Sustainability Education Resources

Sustainability Education Resources

Climate Change, Climate Justice + Sustainability lesson plans and supporting resources:

 

 

Environmental + Sustainability Education Organizations + Publications

 

Educator Professional Development: Workshops + Support

 

California and Bay Area Sustainabilty Initiatives

 

Other Environmental + Sustainability Education Resources

Have feedback about the resources or more you’d like to share?
We’d love to hear from you!

CLEAN: Climate Literacy and Energy Awareness Network
Understanding Climate Change
A People's Curriculum for the Earth
Extreme Weather and what to do about it
Green Teacher magazine
Project Learning Tree Environmental Education Guide
UN Sustainable Development Goals
The EverGreen Twins Activity Book
The Story of Stuff
Albedo, Melting Ice, and Feedback Loops Lesson Plan

Albedo, Melting Ice, and Feedback Loops Lesson Plan

In BAESI’s new “Albedo, Melting Ice, and Feedback Loops Lesson Plan” lesson, students gain experience with the scientific method while they do two experiments to learn about how changing the reflectivity of Earth’s surface materials and feedback loops impact Earth’s systems: Students gain experience with the scientific method while they do two experiments to learn about how changing the reflectivity of Earth’s surface materials and feedback loops impact Earth’s systems:

  1. Albedo (differences in reflectivity of surfaces)
  2. Melting of ice on land and sea
  3. Feedback loops

First, the class goes outside to observe the phenomenon of albedo first-hand. Then they design experiments to test the important role albedo plays in determining how much incoming solar radiation is absorbed by a substance. They create diagrams to illustrate the process and the concept of feedback loops.

In Part II of the lesson, students investigate two ways that the melting of ice impacts Earth’s systems. They test how floating ice in a container (representing sea ice) and ice melting from outside a container (representing ice on land) affect the container’s water level.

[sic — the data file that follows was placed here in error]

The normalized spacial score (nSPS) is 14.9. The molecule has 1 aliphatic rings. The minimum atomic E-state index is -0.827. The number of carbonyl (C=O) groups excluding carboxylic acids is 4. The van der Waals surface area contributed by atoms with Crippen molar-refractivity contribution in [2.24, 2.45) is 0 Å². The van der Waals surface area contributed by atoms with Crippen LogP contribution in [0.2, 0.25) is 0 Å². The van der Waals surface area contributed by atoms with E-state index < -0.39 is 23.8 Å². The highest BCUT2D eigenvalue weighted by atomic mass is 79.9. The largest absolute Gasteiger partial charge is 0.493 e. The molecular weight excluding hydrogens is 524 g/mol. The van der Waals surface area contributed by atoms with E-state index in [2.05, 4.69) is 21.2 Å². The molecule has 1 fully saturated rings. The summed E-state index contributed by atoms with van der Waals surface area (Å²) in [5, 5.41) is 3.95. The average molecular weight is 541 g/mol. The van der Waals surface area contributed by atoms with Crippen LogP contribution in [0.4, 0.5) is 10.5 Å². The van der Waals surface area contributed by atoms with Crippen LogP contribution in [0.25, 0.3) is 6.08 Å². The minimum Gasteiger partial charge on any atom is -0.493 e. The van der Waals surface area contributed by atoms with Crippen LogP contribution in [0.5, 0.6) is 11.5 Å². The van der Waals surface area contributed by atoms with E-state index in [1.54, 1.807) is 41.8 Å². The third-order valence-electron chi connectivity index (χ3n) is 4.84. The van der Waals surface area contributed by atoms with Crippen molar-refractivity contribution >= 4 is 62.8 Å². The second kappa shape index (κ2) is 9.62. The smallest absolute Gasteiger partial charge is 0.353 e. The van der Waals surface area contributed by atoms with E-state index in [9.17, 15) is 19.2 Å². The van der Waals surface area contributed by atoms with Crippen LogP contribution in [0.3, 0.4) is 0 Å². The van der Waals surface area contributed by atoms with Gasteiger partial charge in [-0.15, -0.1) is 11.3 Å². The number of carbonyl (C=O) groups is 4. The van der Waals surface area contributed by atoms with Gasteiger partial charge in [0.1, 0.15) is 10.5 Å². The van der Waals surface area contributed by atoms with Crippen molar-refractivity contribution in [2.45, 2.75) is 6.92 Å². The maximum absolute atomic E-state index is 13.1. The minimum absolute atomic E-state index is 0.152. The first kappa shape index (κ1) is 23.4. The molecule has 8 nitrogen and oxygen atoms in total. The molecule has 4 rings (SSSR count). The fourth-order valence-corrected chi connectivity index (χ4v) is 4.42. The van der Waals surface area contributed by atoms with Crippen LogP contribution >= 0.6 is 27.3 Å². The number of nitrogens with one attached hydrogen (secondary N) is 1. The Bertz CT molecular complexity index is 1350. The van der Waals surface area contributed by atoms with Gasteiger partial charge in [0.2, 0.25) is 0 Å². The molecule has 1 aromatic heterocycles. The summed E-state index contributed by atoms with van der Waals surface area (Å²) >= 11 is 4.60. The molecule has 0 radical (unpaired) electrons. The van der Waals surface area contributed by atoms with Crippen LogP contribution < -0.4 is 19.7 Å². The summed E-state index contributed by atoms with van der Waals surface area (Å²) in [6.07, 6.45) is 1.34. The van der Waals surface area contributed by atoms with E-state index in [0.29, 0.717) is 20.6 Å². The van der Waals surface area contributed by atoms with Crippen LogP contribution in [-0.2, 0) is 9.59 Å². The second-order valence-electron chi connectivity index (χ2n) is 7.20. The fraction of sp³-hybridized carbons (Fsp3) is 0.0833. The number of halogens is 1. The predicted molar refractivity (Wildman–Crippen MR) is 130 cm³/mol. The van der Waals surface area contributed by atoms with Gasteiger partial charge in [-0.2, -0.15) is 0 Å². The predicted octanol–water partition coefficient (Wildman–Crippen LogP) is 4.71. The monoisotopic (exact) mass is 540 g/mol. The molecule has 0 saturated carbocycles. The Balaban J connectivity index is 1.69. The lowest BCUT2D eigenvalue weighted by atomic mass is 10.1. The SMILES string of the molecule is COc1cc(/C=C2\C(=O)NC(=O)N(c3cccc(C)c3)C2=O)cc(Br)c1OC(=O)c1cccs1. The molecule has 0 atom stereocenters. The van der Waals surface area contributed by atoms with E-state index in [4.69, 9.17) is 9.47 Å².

• Students discover that melting land ice (glaciers) raises sea level, but the melting of sea ice does not.
  • Melting sea ice does, however, reduce albedo and thus lead to more absorption of solar radiation and more warming.

They connect their results to the concept of a positive feedback loop and how it can greatly magnify the impact of an initial change in a system, in this case how warming leads to melting ice, lowered albedo, and more warming.  Enrich / Extend activities are listed to help you meet the needs of all learners.

Guiding Questions

  • How does the reflectivity (albedo) of different substances affect the amount of energy they absorb?
  • How does melting of ice in the sea and on land affect Earth systems
  • How can feedback loops impact Earth’s systems?
  • How can changes in albedo and the amount of ice impact Earth’s climate and vice versa?

Objectives

  • Students will plan an experiment to:
    • Test the effect of albedo on the temperature of different substances.
    • Help them understand how the reflectivity of different types of planetary surfaces can have enormous impact on Earth’s systems.
  • Students will create models of sea ice and glaciers in two containers, testing how the melting of each affects water levels.
  • Students will form hypotheses about the possible connections between albedo, melting ice, and sea level and communicate their ideas orally and in writing.
  • Students will be able to explain the connections among albedo, meltingice, sea level, feedback loops, and climate change orally and in writing.

The lesson is aligned to the Next Generation Science Standards (NGSS) & Common Core State Standards, as well as California’s Environmental Principles and Concepts. We hope you and your students enjoy the simulation and other activities and we’d love to hear your feedback!

 

"Albedo, Melting Ice, and Feedback Loops" lesson plan
Student shadows on pavement
Iceberg
Modeling Seafloor Spreading Lesson Plan

Modeling Seafloor Spreading Lesson Plan

In BAESI’s new “Modeling Seafloor Spreading” lesson, students create models which show the formation of new oceanic crust through seafloor spreading and its destruction in subduction zones. They incorporate the concept of magnetic polarity reversal evident in the seafloor, one of many important pieces of evidence supporting the theory of plate tectonics. Extend / enrich activities are listed at the end of the lesson, including potential connections to life and physical science concepts and ways to incorporate current research on the possible links between seafloor spreading and climate change.